processes in detail, looking for opportunities to coordinate and ways to share
information. As part of this, they also talked about the proposed Big Stone
transmission project that would cross the Minnesota-South Dakota border.

In the early afternoon, Jerry attended the MISO/MAPP meeting and the rest of us
attended the Minnesota PUC meeting. At the Minnesota PUC meeting, staff
requested, and the Commission ordered Xcel and the other utilities to include
neighboring affected states in their CapX Notice Plans. Jim Alders from Xcel
spoke with Martin Bettmann and asked him when they were going to start talking
about coordination with South Dakota, Minnesota, and Xcel.

After the PUC meeting, Minnesota and South Dakota continued their 2-State pair

On Friday, we began with Minnesota and North Dakota comparing their states'
permitting and siting processes. As part of this they discussed the proposed
Fargo-Benton County CapX transmission project that would cross the Minnesota-
North Dakota border.

We discussed the work that has been done on Task 4. NW Subgroup members
have a variety of concerns about the current version of Task 4. Is Task 4 useful?
What parts of it are useful? Should it be revised, and if so, in what way? Do we
want to include ranges of times or average times for each step? Do we want to
limit Task 4 to the regulatory part? Should each state be listed separately so we
can more accurately reflect each state's regulatory process? For example, we
could use the summary of elements for each state in Task 3 and then plug in the
times for each element for each state. Do we want to keep working on Task 4?
Iowa also has the concern that the numbers shown for Iowa are not accurate.
Don N. has the Iowa corrected numbers we sent him and could correct Task 4 for
Iowa. We decided that we would think about this and decide what to do about
Task 4 at the next telephone meeting.

We discussed each state's progress on Task 8 and moved the deadline to
provide responses to Amy to October 15, 2006. Amy will correct the Northwest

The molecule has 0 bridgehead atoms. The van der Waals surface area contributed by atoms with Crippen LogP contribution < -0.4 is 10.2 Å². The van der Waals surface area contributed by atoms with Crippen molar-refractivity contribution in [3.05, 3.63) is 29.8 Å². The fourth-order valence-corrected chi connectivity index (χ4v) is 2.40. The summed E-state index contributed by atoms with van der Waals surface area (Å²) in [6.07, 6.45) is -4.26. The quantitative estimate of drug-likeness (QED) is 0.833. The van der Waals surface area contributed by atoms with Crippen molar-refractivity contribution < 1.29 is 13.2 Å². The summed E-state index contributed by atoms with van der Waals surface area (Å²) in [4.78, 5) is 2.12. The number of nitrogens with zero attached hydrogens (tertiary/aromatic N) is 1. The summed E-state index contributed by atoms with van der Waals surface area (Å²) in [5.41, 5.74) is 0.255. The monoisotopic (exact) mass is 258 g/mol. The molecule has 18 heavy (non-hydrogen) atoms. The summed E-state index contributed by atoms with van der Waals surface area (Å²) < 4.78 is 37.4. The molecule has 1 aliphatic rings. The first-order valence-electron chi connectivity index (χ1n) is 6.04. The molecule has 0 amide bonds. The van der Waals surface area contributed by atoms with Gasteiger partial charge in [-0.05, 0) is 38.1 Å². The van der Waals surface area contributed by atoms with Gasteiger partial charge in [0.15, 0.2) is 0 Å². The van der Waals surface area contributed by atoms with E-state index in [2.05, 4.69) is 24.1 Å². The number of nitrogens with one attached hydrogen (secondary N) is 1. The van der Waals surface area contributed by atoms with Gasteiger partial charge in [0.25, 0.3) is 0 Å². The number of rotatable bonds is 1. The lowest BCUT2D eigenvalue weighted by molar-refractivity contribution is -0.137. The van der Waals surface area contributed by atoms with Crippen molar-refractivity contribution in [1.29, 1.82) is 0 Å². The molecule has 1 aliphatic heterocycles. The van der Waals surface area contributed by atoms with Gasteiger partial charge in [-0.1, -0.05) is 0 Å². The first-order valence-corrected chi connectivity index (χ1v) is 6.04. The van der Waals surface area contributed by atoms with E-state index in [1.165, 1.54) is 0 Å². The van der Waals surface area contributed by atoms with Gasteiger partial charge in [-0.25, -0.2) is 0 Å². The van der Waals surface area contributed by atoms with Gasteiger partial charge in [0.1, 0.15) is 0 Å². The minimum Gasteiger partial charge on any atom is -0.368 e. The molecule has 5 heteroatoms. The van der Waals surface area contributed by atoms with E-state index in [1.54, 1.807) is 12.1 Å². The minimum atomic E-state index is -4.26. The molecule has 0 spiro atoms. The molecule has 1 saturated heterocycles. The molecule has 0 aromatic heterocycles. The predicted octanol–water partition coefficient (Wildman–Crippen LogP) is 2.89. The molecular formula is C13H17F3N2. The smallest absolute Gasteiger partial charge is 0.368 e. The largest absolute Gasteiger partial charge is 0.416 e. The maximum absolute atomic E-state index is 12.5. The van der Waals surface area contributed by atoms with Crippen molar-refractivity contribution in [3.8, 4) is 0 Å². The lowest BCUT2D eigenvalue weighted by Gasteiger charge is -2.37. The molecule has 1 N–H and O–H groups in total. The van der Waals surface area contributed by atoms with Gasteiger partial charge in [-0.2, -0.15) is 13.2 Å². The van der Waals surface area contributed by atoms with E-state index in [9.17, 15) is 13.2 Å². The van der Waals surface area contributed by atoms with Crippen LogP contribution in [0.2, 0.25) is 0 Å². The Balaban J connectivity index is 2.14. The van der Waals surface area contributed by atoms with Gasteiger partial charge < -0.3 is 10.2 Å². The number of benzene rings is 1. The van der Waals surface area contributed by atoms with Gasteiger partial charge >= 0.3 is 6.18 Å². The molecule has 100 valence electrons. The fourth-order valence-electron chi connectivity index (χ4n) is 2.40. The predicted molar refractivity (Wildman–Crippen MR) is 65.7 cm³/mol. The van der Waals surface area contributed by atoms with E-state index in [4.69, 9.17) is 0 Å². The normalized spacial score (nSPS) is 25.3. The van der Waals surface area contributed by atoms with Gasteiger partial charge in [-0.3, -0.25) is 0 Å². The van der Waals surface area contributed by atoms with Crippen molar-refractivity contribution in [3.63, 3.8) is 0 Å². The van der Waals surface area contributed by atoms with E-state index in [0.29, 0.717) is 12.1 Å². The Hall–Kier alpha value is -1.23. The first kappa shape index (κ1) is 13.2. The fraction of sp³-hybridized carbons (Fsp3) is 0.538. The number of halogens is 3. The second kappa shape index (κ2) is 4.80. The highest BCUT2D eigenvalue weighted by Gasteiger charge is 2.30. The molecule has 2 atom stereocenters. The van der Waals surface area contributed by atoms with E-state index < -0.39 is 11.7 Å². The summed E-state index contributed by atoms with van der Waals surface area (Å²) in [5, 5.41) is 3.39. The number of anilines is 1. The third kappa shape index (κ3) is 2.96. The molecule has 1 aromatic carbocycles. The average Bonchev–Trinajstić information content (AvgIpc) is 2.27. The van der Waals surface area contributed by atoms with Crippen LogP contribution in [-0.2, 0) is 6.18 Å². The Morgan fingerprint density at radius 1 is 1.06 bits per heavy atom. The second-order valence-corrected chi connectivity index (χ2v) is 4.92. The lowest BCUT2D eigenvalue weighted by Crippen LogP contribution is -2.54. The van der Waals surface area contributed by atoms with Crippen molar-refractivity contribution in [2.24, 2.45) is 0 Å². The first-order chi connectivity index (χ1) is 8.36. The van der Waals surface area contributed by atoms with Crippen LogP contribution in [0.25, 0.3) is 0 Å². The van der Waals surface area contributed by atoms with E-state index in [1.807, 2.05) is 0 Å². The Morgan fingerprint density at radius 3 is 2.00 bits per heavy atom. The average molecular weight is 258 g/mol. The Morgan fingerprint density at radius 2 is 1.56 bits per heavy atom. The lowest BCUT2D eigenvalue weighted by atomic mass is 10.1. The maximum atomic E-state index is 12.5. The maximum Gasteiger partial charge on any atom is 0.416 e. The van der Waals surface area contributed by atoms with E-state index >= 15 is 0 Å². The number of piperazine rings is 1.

Subgroup Task Chart, email it to the group, and ask Julie to post the corrected
list on the OMS website.

Amy agreed to draft a summary of the meeting and email it to the group.

Minnesota and South Dakota have already created flow charts of their
permitting/siting processes. It would be helpful if North Dakota, Iowa, and
Wisconsin create similar flow charts and share them with the NW Subgroup. Bob
Cupit agreed to try to write down North Dakota's flow chart as identified at this
meeting and email it to the rest of us.

Don Neumeyer told Amy of a possible transmission line that would cross the
Iowa-Wisconsin border and will email further details.

Bob, Marya, and Don talked after the meeting about the CapX proposed line that
would cross the Minnesota-Wisconsin border.

At our last in-person meeting in April, we committed to sharing filled-out
applications with each other. Iowa provided completed applications to the other
states at that meeting. Minnesota's applications are on line. Bob will email us a
docket number so we can find an application on the Minnesota website. He
showed us an example of a completed application that was a multi-volume
notebook. Don N. said he gave a partial Wisconsin application to Cindy and
would send appendices later. Martin gave Amy a CD with South Dakota's siting
information, including statutes, rules, and a completed application.

Jerry, will you get us a completed application or tell us how to find one on your

We will need to have future in-person meetings to do the Minnesota-Wisconsin